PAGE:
In compiler theory, dependence analysis produces execution-order constraints between statements/instructions. Broadly speaking, a statement S2 depends on S1 if S1 must be executed before S2. Broadly, there are two classes of dependencies--control dependencies and data dependencies.
Dependence analysis determines whether it is safe to reorder or parallelize statements.
Control dependency is a situation in which a program instruction executes if the previous instruction evaluates in a way that allows its execution.
A statement S2 is control dependent on S1 (written ) if and only if S2's execution is conditionally guarded by S1. The following is an example of such a control dependence:
S1 if x > 2 goto L1 S2 y := 3 S3 L1: z := y + 1
Here, S2 only runs if the predicate in S1 is false.
See data dependencies for more details.
A data dependence arises from two statements which access or modify the same resource.
A statement S2 is flow dependent on S1 (written ) if and only if S1 modifies a resource that S2 reads and S1 precedes S2 in execution. The following is an example of a flow dependence (RAW: Read After Write):
S1 x := 10 S2 y := x + c
A statement S2 is antidependent on S1 (written ) if and only if S2 modifies a resource that S1 reads and S1 precedes S2 in execution. The following is an example of an antidependence (WAR: Write After Read):
S1 x := y + c S2 y := 10
Here, S2 sets the value of
y but S1 reads a prior value of
The term 'antidependence' widely used in literature is a misnomer because 'anti' means opposite. The correct term should be 'ante' means before. Hence the correct word should be antedependence.
A statement S2 is output dependent on S1 (written ) if and only if S1 and S2 modify the same resource and S1 precedes S2 in execution. The following is an example of an output dependence (WAW: Write After Write):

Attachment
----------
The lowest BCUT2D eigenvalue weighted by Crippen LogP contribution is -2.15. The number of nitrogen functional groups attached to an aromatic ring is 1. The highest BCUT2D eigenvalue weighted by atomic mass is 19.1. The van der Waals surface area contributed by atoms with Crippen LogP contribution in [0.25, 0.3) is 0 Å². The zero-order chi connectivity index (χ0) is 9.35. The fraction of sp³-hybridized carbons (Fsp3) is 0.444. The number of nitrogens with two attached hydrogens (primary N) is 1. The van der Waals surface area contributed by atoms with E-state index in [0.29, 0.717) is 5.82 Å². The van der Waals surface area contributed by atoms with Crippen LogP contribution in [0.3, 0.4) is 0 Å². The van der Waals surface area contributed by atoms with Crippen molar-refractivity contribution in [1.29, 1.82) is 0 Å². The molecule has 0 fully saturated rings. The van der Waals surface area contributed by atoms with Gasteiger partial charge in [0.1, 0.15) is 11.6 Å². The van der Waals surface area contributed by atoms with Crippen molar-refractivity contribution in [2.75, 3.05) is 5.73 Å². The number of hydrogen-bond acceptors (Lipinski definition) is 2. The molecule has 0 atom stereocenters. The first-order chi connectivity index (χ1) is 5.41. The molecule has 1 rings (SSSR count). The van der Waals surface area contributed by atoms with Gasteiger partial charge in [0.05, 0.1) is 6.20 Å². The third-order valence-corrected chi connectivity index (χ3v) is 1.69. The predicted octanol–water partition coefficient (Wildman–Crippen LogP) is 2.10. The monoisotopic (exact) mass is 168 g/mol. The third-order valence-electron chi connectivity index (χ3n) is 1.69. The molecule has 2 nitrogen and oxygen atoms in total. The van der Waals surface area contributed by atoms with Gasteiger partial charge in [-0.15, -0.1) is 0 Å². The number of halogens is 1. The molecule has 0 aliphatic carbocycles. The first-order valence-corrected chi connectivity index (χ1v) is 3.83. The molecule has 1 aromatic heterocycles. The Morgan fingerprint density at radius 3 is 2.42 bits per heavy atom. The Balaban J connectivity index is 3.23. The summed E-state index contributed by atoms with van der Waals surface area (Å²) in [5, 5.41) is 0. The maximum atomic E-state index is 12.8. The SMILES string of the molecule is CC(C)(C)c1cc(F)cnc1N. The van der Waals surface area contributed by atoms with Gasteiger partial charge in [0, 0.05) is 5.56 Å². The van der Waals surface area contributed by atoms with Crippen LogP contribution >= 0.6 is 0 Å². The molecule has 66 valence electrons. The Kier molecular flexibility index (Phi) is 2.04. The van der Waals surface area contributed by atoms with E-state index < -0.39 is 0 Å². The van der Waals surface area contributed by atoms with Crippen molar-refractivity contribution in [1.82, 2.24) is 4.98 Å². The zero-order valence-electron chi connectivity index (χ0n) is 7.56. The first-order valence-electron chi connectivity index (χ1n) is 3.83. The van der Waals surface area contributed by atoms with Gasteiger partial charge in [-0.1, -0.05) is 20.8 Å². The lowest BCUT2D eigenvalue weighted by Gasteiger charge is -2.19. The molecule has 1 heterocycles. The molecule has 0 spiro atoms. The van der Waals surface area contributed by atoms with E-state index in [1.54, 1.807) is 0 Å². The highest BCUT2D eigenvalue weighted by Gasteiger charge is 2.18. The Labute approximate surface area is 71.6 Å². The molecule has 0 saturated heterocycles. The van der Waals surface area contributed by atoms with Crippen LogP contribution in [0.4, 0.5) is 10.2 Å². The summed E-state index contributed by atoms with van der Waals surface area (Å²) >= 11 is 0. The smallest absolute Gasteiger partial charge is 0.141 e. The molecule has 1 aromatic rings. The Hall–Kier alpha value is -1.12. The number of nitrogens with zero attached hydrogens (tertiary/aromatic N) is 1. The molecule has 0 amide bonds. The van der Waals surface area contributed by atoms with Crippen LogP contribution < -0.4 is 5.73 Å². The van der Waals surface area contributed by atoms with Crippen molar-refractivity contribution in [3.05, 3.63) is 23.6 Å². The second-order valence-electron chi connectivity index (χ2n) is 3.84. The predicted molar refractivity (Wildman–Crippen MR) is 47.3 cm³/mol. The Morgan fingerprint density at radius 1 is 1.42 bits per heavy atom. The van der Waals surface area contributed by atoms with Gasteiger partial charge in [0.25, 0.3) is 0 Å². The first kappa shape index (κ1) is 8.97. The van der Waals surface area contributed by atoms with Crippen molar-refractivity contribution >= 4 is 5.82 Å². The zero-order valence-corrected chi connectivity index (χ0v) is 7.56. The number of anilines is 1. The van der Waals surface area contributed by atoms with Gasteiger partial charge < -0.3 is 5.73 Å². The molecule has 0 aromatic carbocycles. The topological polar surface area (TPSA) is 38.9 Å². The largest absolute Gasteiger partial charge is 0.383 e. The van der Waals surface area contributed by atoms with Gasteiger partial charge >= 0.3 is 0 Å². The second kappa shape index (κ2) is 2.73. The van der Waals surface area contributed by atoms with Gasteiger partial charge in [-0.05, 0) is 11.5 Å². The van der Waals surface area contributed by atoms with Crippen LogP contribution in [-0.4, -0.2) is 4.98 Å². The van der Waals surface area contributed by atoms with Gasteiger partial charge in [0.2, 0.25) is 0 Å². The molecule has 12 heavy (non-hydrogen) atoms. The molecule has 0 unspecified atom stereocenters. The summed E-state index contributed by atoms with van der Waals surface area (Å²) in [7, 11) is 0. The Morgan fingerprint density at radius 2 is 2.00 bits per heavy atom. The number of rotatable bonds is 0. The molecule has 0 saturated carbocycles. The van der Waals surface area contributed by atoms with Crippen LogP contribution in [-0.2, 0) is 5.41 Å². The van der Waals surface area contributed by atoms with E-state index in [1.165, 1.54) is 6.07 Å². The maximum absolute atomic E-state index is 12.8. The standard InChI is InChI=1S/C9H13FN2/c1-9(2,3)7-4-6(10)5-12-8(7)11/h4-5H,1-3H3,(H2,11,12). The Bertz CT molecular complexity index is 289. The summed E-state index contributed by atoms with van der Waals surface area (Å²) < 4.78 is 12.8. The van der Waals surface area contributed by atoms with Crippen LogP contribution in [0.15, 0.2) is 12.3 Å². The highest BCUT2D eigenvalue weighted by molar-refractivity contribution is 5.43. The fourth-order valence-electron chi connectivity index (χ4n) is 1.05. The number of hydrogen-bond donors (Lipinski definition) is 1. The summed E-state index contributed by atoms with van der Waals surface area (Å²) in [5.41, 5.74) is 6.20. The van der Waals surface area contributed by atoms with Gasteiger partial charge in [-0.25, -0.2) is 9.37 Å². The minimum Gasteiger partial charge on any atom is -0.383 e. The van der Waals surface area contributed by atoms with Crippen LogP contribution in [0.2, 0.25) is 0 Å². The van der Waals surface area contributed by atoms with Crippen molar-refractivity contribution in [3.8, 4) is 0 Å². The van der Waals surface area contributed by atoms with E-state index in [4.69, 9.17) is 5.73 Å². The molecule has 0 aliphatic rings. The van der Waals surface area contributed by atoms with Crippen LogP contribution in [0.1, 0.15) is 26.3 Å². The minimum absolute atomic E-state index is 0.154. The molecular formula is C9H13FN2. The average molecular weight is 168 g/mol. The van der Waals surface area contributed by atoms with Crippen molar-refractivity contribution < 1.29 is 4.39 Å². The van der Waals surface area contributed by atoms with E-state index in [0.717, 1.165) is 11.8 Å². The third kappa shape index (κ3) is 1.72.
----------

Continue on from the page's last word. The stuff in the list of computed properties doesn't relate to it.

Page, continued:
S1 x := 10 S2 x := 20
Here, S2 and S1 both set the variable
A statement S2 is input dependent on S1 (written ) if and only if S1 and S2 read the same resource and S1 precedes S2 in execution. The following is an example of an input dependence (RAR: Read-After-Read):
S1 y := x + 3 S2 z := x + 5
Here, S2 and S1 both access the variable
x. This dependence does not prohibit reordering.
The problem of computing dependencies within loops, which is a significant and nontrivial problem, is tackled by loop dependence analysis, which extends the dependence framework given here.
- Cooper, Keith D.; Torczon, Linda. (2005). Engineering a Compiler. Morgan Kaufmann. ISBN 1-55860-698-X.
- Kennedy, Ken; Allen, Randy. (2001). Optimizing Compilers for Modern Architectures: A Dependence-based Approach. Morgan Kaufmann. ISBN 1-55860-286-0.
- Muchnick, Steven S. (1997). Advanced Compiler Design and Implementation. Morgan Kaufmann. ISBN 1-55860-320-4.